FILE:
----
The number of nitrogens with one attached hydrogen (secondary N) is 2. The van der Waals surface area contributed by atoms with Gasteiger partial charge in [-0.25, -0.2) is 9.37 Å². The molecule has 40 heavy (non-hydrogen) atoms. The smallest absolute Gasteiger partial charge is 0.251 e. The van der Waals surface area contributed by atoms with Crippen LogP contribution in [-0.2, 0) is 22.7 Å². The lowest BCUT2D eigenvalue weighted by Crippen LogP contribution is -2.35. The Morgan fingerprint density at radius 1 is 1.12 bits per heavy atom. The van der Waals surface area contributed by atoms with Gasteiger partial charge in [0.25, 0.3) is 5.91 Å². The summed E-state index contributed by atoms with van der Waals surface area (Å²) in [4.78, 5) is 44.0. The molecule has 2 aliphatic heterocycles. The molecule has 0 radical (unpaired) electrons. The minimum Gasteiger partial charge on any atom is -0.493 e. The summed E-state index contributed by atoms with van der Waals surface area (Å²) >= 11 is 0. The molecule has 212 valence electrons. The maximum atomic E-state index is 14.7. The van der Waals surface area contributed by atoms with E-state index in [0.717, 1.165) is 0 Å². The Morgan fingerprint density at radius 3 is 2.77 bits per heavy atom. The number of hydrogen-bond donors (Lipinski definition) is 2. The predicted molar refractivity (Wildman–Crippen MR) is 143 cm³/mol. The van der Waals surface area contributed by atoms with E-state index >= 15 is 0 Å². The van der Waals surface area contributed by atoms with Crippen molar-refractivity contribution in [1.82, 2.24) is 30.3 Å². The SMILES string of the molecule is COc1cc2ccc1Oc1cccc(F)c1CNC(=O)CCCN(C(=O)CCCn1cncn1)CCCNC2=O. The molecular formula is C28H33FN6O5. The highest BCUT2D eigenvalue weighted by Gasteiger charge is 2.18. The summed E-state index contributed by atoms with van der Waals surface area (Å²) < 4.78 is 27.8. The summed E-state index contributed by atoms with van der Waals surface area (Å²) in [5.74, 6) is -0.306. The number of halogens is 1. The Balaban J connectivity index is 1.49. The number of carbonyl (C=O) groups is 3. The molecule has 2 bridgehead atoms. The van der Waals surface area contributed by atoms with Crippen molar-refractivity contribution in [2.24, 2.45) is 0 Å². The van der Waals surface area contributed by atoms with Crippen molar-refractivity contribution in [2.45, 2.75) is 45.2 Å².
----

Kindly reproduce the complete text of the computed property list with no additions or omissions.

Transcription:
The number of nitrogens with one attached hydrogen (secondary N) is 2. The van der Waals surface area contributed by atoms with Gasteiger partial charge in [-0.25, -0.2) is 9.37 Å². The molecule has 40 heavy (non-hydrogen) atoms. The smallest absolute Gasteiger partial charge is 0.251 e. The van der Waals surface area contributed by atoms with Crippen LogP contribution in [-0.2, 0) is 22.7 Å². The lowest BCUT2D eigenvalue weighted by Crippen LogP contribution is -2.35. The Morgan fingerprint density at radius 1 is 1.12 bits per heavy atom. The van der Waals surface area contributed by atoms with Gasteiger partial charge in [0.25, 0.3) is 5.91 Å². The summed E-state index contributed by atoms with van der Waals surface area (Å²) in [4.78, 5) is 44.0. The molecule has 2 aliphatic heterocycles. The molecule has 0 radical (unpaired) electrons. The minimum Gasteiger partial charge on any atom is -0.493 e. The summed E-state index contributed by atoms with van der Waals surface area (Å²) >= 11 is 0. The molecule has 212 valence electrons. The maximum atomic E-state index is 14.7. The van der Waals surface area contributed by atoms with E-state index in [0.717, 1.165) is 0 Å². The Morgan fingerprint density at radius 3 is 2.77 bits per heavy atom. The number of hydrogen-bond donors (Lipinski definition) is 2. The predicted molar refractivity (Wildman–Crippen MR) is 143 cm³/mol. The van der Waals surface area contributed by atoms with E-state index >= 15 is 0 Å². The van der Waals surface area contributed by atoms with Crippen molar-refractivity contribution in [1.82, 2.24) is 30.3 Å². The SMILES string of the molecule is COc1cc2ccc1Oc1cccc(F)c1CNC(=O)CCCN(C(=O)CCCn1cncn1)CCCNC2=O. The molecular formula is C28H33FN6O5. The highest BCUT2D eigenvalue weighted by Gasteiger charge is 2.18. The summed E-state index contributed by atoms with van der Waals surface area (Å²) < 4.78 is 27.8. The summed E-state index contributed by atoms with van der Waals surface area (Å²) in [5.74, 6) is -0.306. The number of halogens is 1. The Balaban J connectivity index is 1.49. The number of carbonyl (C=O) groups is 3. The molecule has 2 bridgehead atoms. The van der Waals surface area contributed by atoms with Crippen molar-refractivity contribution in [2.24, 2.45) is 0 Å². The van der Waals surface area contributed by atoms with Crippen molar-refractivity contribution in [2.45, 2.75) is 45.2 Å².